So it's been a while and seven countries have passed us since we last wrote to you. I can honestly say that I have learnt a lot in the past few weeks. We have sailed a catamaran across the Laccadive Sea with no autopilot, spent and interesting two weeks in India, surfed a bit, and amazingly, have only been sunburnt about three times since we arrived in the Maldives.
The weather has been crazy with winds and thunderstorms nearly every day. We spent the past two weeks in Thulusdhoo which was a tiny but beautiful local island with wonderful, friendly and helpful people. The anchorages were good and the mooring was free.
We have just left Thulusdhoo and are moving down to Vaavu Atoll and are beyond excited to explore some waves and shipwrecks! On Saturday we spent the afternoon on Malé on a supply run and with a storm pulling in and evening approaching we needed a safe spot for the evening. Chris found a small bay called Gulhi Falhu, and while it may not be the most scenic spot, it was great protection from the wind and swell.
The most valuable asset we have had these past few weeks has definitely been OvitalMaps. We have used it every single day. Its accuracy and interface are fantastic and it really has been so valuable to us.
On Sunday night we learnt how truly important it is to have accurate data. It was pitch black and the middle of the night. I woke up with a jump as the boat jarred against a wave and the anchor alarm turned into a constant buzzing and the engines started. The wind was wrapping itself through every single crevice of the boat at about 70km/h. We had put down our main anchor and reef anchor between two reefs just before it got dark as it was the only place we could find. Everywhere else went from 2 meters to 30+ in the space of a meter, maybe two. Before we had gone to sleep we had done our best to make visual markers and coordinate ourselves for the utter blackness that was around the corner. The rain had been relentless for the past 5 hours and had still given us no respite as we swayed in the monsoon around us. Chris worked at keeping us in one place because our anchor was slipping and our reef anchor had buckled and come loose. I took over the helm and Chris pulled up the reef anchor that was now bent. We made the call to lift anchor and keep moving instead of swaying blindly, closer and closer towards the reef.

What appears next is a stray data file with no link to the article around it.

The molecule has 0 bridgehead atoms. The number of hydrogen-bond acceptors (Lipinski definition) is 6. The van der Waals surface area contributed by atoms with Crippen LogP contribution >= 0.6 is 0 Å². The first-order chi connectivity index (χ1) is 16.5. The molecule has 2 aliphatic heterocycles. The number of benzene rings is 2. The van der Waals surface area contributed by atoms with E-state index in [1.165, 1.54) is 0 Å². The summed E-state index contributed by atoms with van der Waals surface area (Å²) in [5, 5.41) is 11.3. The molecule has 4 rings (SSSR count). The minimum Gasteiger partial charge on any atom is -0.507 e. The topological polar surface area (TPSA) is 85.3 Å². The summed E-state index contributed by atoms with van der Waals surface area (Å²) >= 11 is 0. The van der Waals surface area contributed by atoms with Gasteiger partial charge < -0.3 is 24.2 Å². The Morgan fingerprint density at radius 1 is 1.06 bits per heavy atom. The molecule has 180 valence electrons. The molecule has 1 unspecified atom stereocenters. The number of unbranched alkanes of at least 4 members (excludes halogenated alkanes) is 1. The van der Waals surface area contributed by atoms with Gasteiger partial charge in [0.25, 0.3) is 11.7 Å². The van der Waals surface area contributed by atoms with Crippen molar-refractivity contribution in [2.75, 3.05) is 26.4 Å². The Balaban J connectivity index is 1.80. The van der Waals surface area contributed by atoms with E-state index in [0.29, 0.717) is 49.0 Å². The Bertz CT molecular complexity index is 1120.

Dave (the engineer) and I got to work pulling the main anchor up. We had lifted 20m when the windlass fuse blew and we had an extra 20+m to pull up by hand. We got it up, tied it down and moved off while feeding the rest of the chain through the gypsy by hand.
The rain and wind didn't stop all night and with a big swell running, the seasickness was a pretty real cloud over my head. I couldn't sleep when Chris was on watch and he couldn't sleep when I was on watch so eventually, after being soaked completely, we fell asleep at 5am.
The next day was much of the same and we kept moving until we reached a little bay and anchored there for the night. With more protection from the wind we were happily anchored next to two fishing boats for the night.
Tuesday we moved down to Laamu atoll and found a newly built harbor on an empty but soon to be resort, island. We found the channel leading through the extremely shallow reef and got the lines and fenders ready. I was on the roof spotting for bombies while Chris neatly navigated us into the harbor and against the wall where a few of the resort builders kindly caught our lines.
That evening Chris went ashore to ask the resort builders if there was a place that we could dump our rubbish. They said of course and the three of them, smoking Maldivian cigarettes, proceeded to walk him off into the jungle. They insisted on showing him the bridge they had built between two islands and the four of them stayed chatting on the harbor wall for ages. They told Chris how their boat had been damaged by the monsoon that had given us so much grief.
Despite the weather, the atolls are absolutely exquisite. The small islands are mostly deserted, leaving you feeling as if you are a pirate from the 1700s. The wind has calmed down a bit and we are hoping that the waves will be in top shape this week. We are craving some surf!!!